On the 14th October 2015 The Supreme Court sent a very clear message to anyone who intends to hide or mislead the courts in family proceedings.
Landmark rulings were made in the cases of Sharland v Sharland and Gohil v Gohil.
Supreme Court justices were told in both cases that the former wives had reached agreements based on misleading information given by their former husbands.
In the case of Sharland the Husband failed to disclose the fact that his business was due to be floated on the stock market, which would have significantly increased its value. Parties relied on a value of between £31 million and £47 million. Mrs Sharland subsequently discovered via the financial press that the business was potentially worth £1 billion.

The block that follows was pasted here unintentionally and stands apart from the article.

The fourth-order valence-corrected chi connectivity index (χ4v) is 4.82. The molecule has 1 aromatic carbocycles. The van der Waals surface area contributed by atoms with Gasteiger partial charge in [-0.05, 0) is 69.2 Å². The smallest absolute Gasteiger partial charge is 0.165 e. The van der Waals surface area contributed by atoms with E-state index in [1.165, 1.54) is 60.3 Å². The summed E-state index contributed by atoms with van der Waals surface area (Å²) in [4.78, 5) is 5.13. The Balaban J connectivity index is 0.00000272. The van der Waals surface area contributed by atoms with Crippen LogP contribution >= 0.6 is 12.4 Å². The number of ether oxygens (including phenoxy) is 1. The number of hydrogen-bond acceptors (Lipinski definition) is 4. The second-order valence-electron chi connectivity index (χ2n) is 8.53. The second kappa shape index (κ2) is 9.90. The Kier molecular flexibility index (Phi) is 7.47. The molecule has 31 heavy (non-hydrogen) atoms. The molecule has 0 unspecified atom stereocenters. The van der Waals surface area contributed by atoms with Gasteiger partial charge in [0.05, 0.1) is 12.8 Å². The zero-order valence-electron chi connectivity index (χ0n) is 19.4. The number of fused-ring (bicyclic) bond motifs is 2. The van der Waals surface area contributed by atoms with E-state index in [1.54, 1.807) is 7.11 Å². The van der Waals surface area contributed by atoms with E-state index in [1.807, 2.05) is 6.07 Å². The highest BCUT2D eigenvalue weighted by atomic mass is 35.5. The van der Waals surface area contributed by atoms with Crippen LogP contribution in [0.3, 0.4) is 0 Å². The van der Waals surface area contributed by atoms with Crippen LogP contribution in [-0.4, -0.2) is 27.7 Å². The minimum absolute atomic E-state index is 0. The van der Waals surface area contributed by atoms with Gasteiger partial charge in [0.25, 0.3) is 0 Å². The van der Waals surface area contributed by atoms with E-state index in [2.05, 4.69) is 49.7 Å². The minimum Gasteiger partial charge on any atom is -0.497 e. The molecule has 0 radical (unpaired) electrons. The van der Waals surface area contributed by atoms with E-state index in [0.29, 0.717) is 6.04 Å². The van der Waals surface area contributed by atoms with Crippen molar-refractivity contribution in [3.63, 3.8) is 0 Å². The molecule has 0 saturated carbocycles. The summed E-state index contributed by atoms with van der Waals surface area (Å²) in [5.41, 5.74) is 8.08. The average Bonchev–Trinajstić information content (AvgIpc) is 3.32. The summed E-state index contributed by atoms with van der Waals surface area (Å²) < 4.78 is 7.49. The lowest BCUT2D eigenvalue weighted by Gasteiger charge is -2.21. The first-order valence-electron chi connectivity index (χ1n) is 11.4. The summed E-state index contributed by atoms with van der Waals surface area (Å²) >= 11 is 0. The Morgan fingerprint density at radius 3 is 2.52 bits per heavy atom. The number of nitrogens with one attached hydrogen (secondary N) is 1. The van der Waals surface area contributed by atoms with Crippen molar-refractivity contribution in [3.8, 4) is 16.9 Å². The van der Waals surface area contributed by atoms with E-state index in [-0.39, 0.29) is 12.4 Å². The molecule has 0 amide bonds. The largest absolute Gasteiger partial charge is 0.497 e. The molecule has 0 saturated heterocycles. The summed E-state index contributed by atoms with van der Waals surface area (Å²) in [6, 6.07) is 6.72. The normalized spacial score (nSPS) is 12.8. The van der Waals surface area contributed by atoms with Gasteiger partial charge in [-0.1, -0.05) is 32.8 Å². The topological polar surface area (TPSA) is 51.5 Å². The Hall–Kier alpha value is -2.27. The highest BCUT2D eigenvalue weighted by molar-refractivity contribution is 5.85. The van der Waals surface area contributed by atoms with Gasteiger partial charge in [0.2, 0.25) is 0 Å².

Mrs Gohil’s case appeared to concern a more modest financial pot and she initially accepted £270,000 and a car in her settlement.
The Supreme Court made it very clear yesterday that, if parties have not been entirely candid about their net worth, any terms agreed could potentially be reconsidered.
The judgement is being hailed as a landmark case. It confirms the right of a former spouse to challenge an earlier settlement if they can prove that their former partner had lied to the extent that a judge would have made a different order at the time of their settlement.
The law has spoken, be open and honest when disclosing your assets.